Saturday, April 12, 2003
Protect the integrity of Riverview Park
On a recent visit to Hannibal I took a long walk through Riverview Park. Because I live out of town this was the first time in several years that I have had the opportunity to enjoy this beautiful place. Although I was happy to see many newly-planted trees, handsome road and trail markers and a fine, paved path through the north woods, I was extremely dismayed to see other changes which detract from the natural beauty of the park. Among other things I saw: white, metal road gates; liberal use of stone fill on formerly grassy sites, cement forms and chain-link fencing at various locations, including the historic Mark Twain statue; stone walls and natural stone outcroppings painted gray.
I expect Superintendent of Parks and Recreations Bill Lankford's response to my list (which I have sent to directly to him) will be that these are practical solutions. I would argue that they seem to be made without any sensitivity to the natural beauty of the park. I can only assume that the decision to execute these projects was made by individuals with an extreme sense of practicality in order to minimize maintenance thus neglecting the all-important objective to preserve the natural beauty of Riverview Park.
Of course, the above-mentioned objections pale when compared to the enormous construction project which is proposed on the site of the existing water treatment plant located in Riverview Park. In spite of statements by Mr. Lankford (see Hannibal Courier Post, March 22-23, page one), I believe this project is a proposal not a done deal. It goes without saying that I am opposed and appalled at the prospect of such huge construction in the park. There is no possible way to camouflage straight-sided, water storage tanks which will rise 30 feet above ground (that is three stories tall) and will include a 150-foot expansion of the existing storage tanks. To imagine such a monster in Riverview Park would be funny if it were not so hideous. It would create visual pollution 24 hours a day. Undoubtedly security lights would brighten the night sky for miles around. Construction of the huge tanks would destroy large trees, eliminate recreation areas and create a tremendous, unsightly wound in the very heart of Riverview Park.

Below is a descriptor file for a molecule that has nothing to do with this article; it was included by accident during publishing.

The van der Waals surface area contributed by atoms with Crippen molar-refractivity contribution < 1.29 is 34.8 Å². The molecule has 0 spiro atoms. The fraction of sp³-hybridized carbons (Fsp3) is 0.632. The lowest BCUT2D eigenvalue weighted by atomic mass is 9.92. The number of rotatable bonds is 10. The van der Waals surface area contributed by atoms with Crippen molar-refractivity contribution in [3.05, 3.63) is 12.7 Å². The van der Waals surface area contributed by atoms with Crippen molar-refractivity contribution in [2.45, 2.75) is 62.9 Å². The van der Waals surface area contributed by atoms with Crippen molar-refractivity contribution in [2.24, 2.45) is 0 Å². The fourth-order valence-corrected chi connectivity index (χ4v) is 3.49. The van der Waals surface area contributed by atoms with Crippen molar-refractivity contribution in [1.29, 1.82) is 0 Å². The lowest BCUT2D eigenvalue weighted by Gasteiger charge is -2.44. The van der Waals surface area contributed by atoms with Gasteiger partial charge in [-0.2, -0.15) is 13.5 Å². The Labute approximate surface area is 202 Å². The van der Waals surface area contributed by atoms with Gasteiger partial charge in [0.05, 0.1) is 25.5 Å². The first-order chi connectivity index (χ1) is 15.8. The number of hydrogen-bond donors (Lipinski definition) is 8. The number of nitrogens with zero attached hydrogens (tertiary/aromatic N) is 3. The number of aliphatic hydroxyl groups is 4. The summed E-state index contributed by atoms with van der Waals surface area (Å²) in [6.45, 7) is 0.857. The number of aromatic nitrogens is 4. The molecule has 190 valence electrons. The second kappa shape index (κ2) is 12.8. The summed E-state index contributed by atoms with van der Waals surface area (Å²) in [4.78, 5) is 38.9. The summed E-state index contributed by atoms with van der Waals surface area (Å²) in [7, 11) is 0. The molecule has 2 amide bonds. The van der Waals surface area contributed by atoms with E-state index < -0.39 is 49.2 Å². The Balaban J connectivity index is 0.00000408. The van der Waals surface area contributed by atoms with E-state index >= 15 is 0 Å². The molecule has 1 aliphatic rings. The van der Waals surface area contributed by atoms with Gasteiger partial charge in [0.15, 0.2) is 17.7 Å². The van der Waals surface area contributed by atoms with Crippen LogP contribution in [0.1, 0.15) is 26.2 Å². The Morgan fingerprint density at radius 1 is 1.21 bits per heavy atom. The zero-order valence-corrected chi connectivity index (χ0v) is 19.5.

Do the citizens of Hannibal realize how massive and destructive this proposed project would be to Riverview Park? I would encourage public outcry to produce a total review of the project and its impact on Riverview Park. This park is a precious asset. It is historically and aesthetically outstanding. The people of Hannibal must insist that those who are entrusted with its care must protect it from projects which threaten the very existence of this treasure. We must wake up to the reality that this proposed Board of Public Works project would ruin Riverview Park beyond repair.
Please speak up now and help protect the lovely, irreplaceable Riverview Park. Please oppose this expansion project within the park and support the investigation of relocating the entire plant to another site outside the park.
Ann W. Pettibone
New York, N.Y.
Hannibal Courier Post
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